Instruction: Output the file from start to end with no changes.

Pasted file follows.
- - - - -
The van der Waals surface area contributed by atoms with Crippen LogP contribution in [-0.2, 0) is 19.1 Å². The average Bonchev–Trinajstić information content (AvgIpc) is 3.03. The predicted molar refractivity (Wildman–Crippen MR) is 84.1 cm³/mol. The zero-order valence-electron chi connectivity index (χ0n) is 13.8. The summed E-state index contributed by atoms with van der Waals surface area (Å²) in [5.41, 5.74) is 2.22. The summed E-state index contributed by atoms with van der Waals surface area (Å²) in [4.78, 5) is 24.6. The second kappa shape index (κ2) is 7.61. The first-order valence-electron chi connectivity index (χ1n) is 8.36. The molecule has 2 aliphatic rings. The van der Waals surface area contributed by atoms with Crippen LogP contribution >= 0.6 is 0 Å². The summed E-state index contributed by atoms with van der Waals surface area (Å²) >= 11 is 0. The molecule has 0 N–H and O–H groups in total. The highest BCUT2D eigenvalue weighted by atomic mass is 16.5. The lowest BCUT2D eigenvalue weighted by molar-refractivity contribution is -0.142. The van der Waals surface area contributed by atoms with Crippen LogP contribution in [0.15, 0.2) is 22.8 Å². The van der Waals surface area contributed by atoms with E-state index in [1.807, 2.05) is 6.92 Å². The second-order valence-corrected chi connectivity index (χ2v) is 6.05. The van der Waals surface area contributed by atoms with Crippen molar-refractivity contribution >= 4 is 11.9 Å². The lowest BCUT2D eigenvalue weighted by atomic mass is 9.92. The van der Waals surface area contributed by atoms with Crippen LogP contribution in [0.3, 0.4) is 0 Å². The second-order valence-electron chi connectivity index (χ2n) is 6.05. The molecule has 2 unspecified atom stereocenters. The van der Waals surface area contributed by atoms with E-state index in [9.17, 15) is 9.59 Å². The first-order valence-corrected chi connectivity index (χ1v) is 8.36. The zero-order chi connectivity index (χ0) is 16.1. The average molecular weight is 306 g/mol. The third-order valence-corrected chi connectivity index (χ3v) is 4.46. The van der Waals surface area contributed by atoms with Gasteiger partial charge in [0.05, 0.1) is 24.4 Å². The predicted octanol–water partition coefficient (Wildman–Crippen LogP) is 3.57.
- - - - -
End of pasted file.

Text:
The van der Waals surface area contributed by atoms with Crippen LogP contribution in [-0.2, 0) is 19.1 Å². The average Bonchev–Trinajstić information content (AvgIpc) is 3.03. The predicted molar refractivity (Wildman–Crippen MR) is 84.1 cm³/mol. The zero-order valence-electron chi connectivity index (χ0n) is 13.8. The summed E-state index contributed by atoms with van der Waals surface area (Å²) in [5.41, 5.74) is 2.22. The summed E-state index contributed by atoms with van der Waals surface area (Å²) in [4.78, 5) is 24.6. The second kappa shape index (κ2) is 7.61. The first-order valence-electron chi connectivity index (χ1n) is 8.36. The molecule has 2 aliphatic rings. The van der Waals surface area contributed by atoms with Crippen LogP contribution >= 0.6 is 0 Å². The summed E-state index contributed by atoms with van der Waals surface area (Å²) >= 11 is 0. The molecule has 0 N–H and O–H groups in total. The highest BCUT2D eigenvalue weighted by atomic mass is 16.5. The lowest BCUT2D eigenvalue weighted by molar-refractivity contribution is -0.142. The van der Waals surface area contributed by atoms with Crippen LogP contribution in [0.15, 0.2) is 22.8 Å². The van der Waals surface area contributed by atoms with E-state index in [1.807, 2.05) is 6.92 Å². The second-order valence-corrected chi connectivity index (χ2v) is 6.05. The van der Waals surface area contributed by atoms with Crippen molar-refractivity contribution >= 4 is 11.9 Å². The lowest BCUT2D eigenvalue weighted by atomic mass is 9.92. The van der Waals surface area contributed by atoms with Crippen LogP contribution in [0.3, 0.4) is 0 Å². The second-order valence-electron chi connectivity index (χ2n) is 6.05. The molecule has 2 unspecified atom stereocenters. The van der Waals surface area contributed by atoms with E-state index in [9.17, 15) is 9.59 Å². The first-order valence-corrected chi connectivity index (χ1v) is 8.36. The zero-order chi connectivity index (χ0) is 16.1. The average molecular weight is 306 g/mol. The third-order valence-corrected chi connectivity index (χ3v) is 4.46. The van der Waals surface area contributed by atoms with Gasteiger partial charge in [0.05, 0.1) is 24.4 Å². The predicted octanol–water partition coefficient (Wildman–Crippen LogP) is 3.57.